(Disclaimer: Do not interpret anything in this article as an injunction to throw rotten fruit, or anything else at Jeremy Corbyn.)
Why should I write anything more about Jeremy Corbyn in a conservative-oriented site? Surely Labour can be ignored?
Well, it is useful to know the enemy. And also there are some very strange things going on in UK politics at the moment that need interpretation.
We are living in very unusual times. The Leader of the Opposition has seen his party endure rock-bottom polling, an immediate exodus of the most experienced politicians from his shadow cabinet, a second wave of mass resignations by their replacements, a leadership challenge and disastrous personal poll ratings. Since he mishandled the Brexit Referendum by not actually taking part, Labour has been in a state of civil war.
In the post-referendum by-elections, excluding the one for poor Jo Cox’s seat, the results have been disastrous. One candidate lost his deposit, another scraped home after his Ukip challenger imploded. A seat that Labour has held for 80 years has been lost to the Conservatives. On the doorstep, the collapse in support was directly attributable to the Labour leader, who has as part of his ‘principles’ a long-standing opposition to civil nuclear power.
Had any party leader other than Jeremy Corbyn been in charge, they would have quit by July 2016 at the latest as their shadow ministers deserted them. Apparently, Corbyn has been approached to stand down since July on more than one occasion. He is still there. He is going nowhere.
What has to happen to Corbyn before he calls it a day on his leadership? Do people have to start throwing rotten fruit at him in public before he gets the message?
What, exactly, is going on?
A lot of people want Jeremy Corbyn no longer to be leader of the Labour Party. I have good news for them.
Jeremy Corbyn may not actually be leader of the Labour Party, and he may never have been.
Corbyn is a socialist of the Hard Left variety. They do not believe in individual leadership. They believe in collective decisions. Labour appears to be ‘led’ by a central committee. And this central committee seems to be run on Soviet lines.
To understand how Labour may be led right now, it is necessary to understand how the USSR was run. Fortunately, the CIA made a study of this, which is now in the public domain.
Entitled ‘The Politburo and Soviet Decision-Making‘ this formed part of the CIA’s CAESAR papers, which were analytic monographs and reference aids. This document, I believe, gives insight into how Corbyn ‘runs’ Labour as it appears similar to the function of the Politburo of the Communist Party of the Soviet Union (CPSU).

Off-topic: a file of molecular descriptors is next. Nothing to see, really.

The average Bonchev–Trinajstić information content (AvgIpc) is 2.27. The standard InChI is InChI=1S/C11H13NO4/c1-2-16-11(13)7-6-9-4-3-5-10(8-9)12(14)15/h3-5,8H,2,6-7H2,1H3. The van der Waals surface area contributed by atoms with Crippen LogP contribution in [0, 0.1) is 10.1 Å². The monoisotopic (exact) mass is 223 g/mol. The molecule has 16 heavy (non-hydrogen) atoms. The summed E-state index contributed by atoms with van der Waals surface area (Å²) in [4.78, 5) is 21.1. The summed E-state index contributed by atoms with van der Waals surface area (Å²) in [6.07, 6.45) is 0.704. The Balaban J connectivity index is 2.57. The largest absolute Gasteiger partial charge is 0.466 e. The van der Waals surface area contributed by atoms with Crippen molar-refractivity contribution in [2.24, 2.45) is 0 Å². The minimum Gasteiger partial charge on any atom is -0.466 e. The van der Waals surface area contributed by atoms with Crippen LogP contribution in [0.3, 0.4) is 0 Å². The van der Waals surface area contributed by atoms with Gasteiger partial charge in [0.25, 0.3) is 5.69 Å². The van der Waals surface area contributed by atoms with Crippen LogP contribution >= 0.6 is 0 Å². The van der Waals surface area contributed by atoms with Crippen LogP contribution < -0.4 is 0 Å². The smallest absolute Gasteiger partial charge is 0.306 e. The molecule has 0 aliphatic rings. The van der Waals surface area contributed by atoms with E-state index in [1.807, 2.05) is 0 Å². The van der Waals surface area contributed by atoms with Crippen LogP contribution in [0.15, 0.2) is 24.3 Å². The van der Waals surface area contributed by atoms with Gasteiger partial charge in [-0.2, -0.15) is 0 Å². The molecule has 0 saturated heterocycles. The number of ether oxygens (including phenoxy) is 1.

“In theory the CPSU Politburo is a collegial body without a chairman and without any organisational structure. This is an obviously unworkable setup, and in practice this central Soviet decision-making body is organised into three basic parts: a de facto chairman; its members; and a small executive staff. Clearly the effectiveness of the Politburo as a policy-making body depends, in considerable part, in the inherent flexibility of this structure and its personalities.
An agreement to maintain the oligarchical sharing of power has been a fact of political life in the Politburo since Khrushchev’s overthrow in 1964, so that oligarchs have been continually embarrassed by the practical necessity to have someone take charge and steer the decision-making process, in order to get anything done. […] It is, therefore, considered bad form in Soviet Party etiquette to identify the General Secretary as chairman of the Politburo. To do so would enhance his prestige and power at the expense of his nominal powers in the collective leadership.”
There are good reasons to believe this is how Labour is being led. Corbyn has been elected leader by the members, but the actual leadership is being performed by a secret committee that he does not necessarily even chair. He is just the public figurehead because he happened to be the Left’s candidate when Labour’s membership decided to ditch the moderates.
Who is on this committee? How large is it? If it exists, the committee contains at least Diane Abbott and John McDonnell. It is possible that Emily Thornberry is on it as well as some non-voting MPs, such as Cat Smith and Richard Burgon as ‘candidate’ members. The ‘small executive staff’ would be members of Corbyn’s office, people like Karie Murphy and Seamus Milne. There have been purges. A number of Corbyn’s team have quit in the last year as a result of personality clashes and rivalries for influence in the collective body.
In a second blog, I will suggest further evidence for the existence of this Politburo. Remember, step away from the rotten fruit.
(Image: Funk Dooby)